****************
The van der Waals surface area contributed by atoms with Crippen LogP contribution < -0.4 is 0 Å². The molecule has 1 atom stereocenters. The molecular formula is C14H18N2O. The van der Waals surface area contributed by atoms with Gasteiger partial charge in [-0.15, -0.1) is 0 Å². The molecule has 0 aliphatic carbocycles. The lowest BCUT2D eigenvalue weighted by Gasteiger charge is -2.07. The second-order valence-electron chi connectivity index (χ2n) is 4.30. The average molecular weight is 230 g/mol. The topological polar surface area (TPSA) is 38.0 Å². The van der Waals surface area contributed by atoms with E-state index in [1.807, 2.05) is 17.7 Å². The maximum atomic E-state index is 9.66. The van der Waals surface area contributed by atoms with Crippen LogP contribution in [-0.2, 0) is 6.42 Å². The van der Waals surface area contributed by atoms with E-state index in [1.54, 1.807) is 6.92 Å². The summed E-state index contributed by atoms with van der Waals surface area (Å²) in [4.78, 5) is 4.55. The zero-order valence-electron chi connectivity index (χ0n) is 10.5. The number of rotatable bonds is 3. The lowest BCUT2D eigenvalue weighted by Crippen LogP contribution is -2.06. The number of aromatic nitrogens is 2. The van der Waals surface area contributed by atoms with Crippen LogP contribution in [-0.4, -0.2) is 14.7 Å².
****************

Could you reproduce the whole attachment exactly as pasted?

The van der Waals surface area contributed by atoms with Crippen LogP contribution < -0.4 is 0 Å². The molecule has 1 atom stereocenters. The molecular formula is C14H18N2O. The van der Waals surface area contributed by atoms with Gasteiger partial charge in [-0.15, -0.1) is 0 Å². The molecule has 0 aliphatic carbocycles. The lowest BCUT2D eigenvalue weighted by Gasteiger charge is -2.07. The second-order valence-electron chi connectivity index (χ2n) is 4.30. The average molecular weight is 230 g/mol. The topological polar surface area (TPSA) is 38.0 Å². The van der Waals surface area contributed by atoms with E-state index in [1.807, 2.05) is 17.7 Å². The maximum atomic E-state index is 9.66. The van der Waals surface area contributed by atoms with Crippen LogP contribution in [-0.2, 0) is 6.42 Å². The van der Waals surface area contributed by atoms with E-state index in [1.54, 1.807) is 6.92 Å². The summed E-state index contributed by atoms with van der Waals surface area (Å²) in [4.78, 5) is 4.55. The zero-order valence-electron chi connectivity index (χ0n) is 10.5. The number of rotatable bonds is 3. The lowest BCUT2D eigenvalue weighted by Crippen LogP contribution is -2.06. The number of aromatic nitrogens is 2. The van der Waals surface area contributed by atoms with Crippen LogP contribution in [-0.4, -0.2) is 14.7 Å².